Appropriate level of lactose in a plasma protein-based diet for the early-weaned pig



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Kansas State University. Agricultural Experiment Station and Cooperative Extension Service


A total of 367 weanling pigs (initially 11.8 lb and 21 d of age) was used in a 28 d growth assay to determine the appropriate level of lactose needed in phase I diets containing spray-dried porcine plasma (SDPP) for the early-weaned pig. Pigs were blocked by weight and randomly assigned to one of six experimental diets: a positive control or five diets calculated to contain 7, 11, 15, 19, or 23% lactose. The positive control was a high nutrient density diet (HNDD) containing 7.5% SDPP, 1.75% spray-dried blood meal (SDBM), and 20% edible grade dried whey. The five lactose diets were achieved by adding lactose to a common basal diet containing 10% edible grade dried whey, 7.5% SDPP, and 1.75% SDBM. Because whey contains approximately 72% lactose, total lactose levels of 7, 11, 15, 19, or 23% were achieved by not adding any or adding 4, 8, 12, or 16% lactose, respectively, to the basal diet. All diets contained 1.5% lysine, .9% calcium and .8% phosphorus. Pigs were fed pelleted diets from d 0 to 14 postweaning. On d 14, all pigs were switched to a common phase II diet containing 10% edible grade dried whey and 2.5% SDBM and formulated to contain 1.25% lysine. Pigs were fed this diet in a meal form for the remainder of the trial (d 14 to 28 postweaning). A linear response occurred for average daily gain (ADG), average daily feed intake (ADFI), and feed efficiency (F/G) during phase I, with pigs receiving the diet containing the highest level of lactose (23%) having the greatest growth performance. Pigs receiving the diet containing the highest level of lactose also had better daily gains and daily feed intakes when compared to pigs receiving the positive control diet. However, feed efficiency was similar between these two treatments. During phase II, no differences occurred in ADG and F/G, but a linear increase was observed for daily feed intake. Over the total trial, a linear improvement was observed in all performance criteria (ADG, ADFI, and F/G) with increasing dietary lactose. Furthermore, pigs consuming the highest level of lactose had higher daily gain and consumed more feed per day when compared to pigs offered the positive control diet. Results from this research indicate that starter pig performance is improved linearly as lactose levels increase from 7 to 23% in a phase I nursery diet.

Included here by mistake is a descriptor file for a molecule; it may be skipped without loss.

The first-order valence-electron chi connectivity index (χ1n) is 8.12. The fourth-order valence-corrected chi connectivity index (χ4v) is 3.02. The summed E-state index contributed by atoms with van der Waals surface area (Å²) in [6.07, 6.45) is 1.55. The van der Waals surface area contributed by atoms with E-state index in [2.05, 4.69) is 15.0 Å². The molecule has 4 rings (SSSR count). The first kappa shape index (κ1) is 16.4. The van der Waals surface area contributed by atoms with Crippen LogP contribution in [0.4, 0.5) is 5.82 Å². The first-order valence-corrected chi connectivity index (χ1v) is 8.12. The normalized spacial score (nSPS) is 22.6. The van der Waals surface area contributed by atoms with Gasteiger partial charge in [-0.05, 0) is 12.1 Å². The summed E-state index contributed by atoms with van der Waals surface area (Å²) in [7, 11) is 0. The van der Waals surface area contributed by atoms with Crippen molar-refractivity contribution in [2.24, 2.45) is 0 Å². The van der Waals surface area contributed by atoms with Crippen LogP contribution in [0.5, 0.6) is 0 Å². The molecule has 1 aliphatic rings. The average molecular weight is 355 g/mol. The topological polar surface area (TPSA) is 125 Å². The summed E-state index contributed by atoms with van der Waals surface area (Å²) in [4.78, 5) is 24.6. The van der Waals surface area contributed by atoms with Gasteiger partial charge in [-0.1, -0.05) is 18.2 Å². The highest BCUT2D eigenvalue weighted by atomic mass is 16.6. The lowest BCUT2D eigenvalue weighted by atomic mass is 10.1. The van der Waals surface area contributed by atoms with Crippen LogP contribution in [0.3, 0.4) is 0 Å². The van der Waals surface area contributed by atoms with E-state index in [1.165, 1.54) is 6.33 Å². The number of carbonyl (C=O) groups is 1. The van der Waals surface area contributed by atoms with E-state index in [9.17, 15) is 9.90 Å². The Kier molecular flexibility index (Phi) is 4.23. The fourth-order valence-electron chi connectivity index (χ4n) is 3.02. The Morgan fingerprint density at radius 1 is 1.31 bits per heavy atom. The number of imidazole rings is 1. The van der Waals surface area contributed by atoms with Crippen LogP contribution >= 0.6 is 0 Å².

Swine, Lactose, Starter pigs, Performance